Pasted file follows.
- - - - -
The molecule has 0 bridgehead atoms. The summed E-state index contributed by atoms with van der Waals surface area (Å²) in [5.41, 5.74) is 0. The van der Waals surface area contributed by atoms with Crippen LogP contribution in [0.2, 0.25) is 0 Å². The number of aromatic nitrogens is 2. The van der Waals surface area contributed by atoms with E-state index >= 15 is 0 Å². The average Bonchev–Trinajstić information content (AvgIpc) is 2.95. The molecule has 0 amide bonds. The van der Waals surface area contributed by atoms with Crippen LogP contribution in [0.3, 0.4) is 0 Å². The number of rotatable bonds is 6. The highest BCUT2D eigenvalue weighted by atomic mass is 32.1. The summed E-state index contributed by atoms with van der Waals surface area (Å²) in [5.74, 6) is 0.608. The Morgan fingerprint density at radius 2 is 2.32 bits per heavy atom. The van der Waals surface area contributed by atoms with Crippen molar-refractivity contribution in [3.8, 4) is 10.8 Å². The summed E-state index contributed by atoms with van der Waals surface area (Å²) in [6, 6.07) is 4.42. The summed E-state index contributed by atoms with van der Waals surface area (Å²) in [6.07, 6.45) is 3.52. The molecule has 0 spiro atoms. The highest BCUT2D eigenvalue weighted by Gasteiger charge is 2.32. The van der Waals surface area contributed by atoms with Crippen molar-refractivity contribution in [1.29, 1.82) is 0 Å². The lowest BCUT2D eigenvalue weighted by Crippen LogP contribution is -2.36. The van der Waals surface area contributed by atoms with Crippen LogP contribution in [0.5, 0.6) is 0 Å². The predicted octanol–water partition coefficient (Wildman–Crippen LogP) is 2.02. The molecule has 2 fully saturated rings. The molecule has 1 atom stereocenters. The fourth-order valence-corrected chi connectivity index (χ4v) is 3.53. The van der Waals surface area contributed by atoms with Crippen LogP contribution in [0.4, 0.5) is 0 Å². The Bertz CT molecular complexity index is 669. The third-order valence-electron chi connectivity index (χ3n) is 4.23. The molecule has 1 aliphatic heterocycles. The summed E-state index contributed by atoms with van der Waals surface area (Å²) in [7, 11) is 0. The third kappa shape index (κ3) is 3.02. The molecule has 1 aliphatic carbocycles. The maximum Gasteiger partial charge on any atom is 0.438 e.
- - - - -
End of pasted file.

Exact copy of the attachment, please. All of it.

The molecule has 0 bridgehead atoms. The summed E-state index contributed by atoms with van der Waals surface area (Å²) in [5.41, 5.74) is 0. The van der Waals surface area contributed by atoms with Crippen LogP contribution in [0.2, 0.25) is 0 Å². The number of aromatic nitrogens is 2. The van der Waals surface area contributed by atoms with E-state index >= 15 is 0 Å². The average Bonchev–Trinajstić information content (AvgIpc) is 2.95. The molecule has 0 amide bonds. The van der Waals surface area contributed by atoms with Crippen LogP contribution in [0.3, 0.4) is 0 Å². The number of rotatable bonds is 6. The highest BCUT2D eigenvalue weighted by atomic mass is 32.1. The summed E-state index contributed by atoms with van der Waals surface area (Å²) in [5.74, 6) is 0.608. The Morgan fingerprint density at radius 2 is 2.32 bits per heavy atom. The van der Waals surface area contributed by atoms with Crippen molar-refractivity contribution in [3.8, 4) is 10.8 Å². The summed E-state index contributed by atoms with van der Waals surface area (Å²) in [6, 6.07) is 4.42. The summed E-state index contributed by atoms with van der Waals surface area (Å²) in [6.07, 6.45) is 3.52. The molecule has 0 spiro atoms. The highest BCUT2D eigenvalue weighted by Gasteiger charge is 2.32. The van der Waals surface area contributed by atoms with Crippen molar-refractivity contribution in [1.29, 1.82) is 0 Å². The lowest BCUT2D eigenvalue weighted by Crippen LogP contribution is -2.36. The van der Waals surface area contributed by atoms with Crippen LogP contribution in [0.5, 0.6) is 0 Å². The predicted octanol–water partition coefficient (Wildman–Crippen LogP) is 2.02. The molecule has 2 fully saturated rings. The molecule has 1 atom stereocenters. The fourth-order valence-corrected chi connectivity index (χ4v) is 3.53. The van der Waals surface area contributed by atoms with Crippen LogP contribution in [0.4, 0.5) is 0 Å². The Bertz CT molecular complexity index is 669. The third-order valence-electron chi connectivity index (χ3n) is 4.23. The molecule has 1 aliphatic heterocycles. The summed E-state index contributed by atoms with van der Waals surface area (Å²) in [7, 11) is 0. The third kappa shape index (κ3) is 3.02. The molecule has 1 aliphatic carbocycles. The maximum Gasteiger partial charge on any atom is 0.438 e.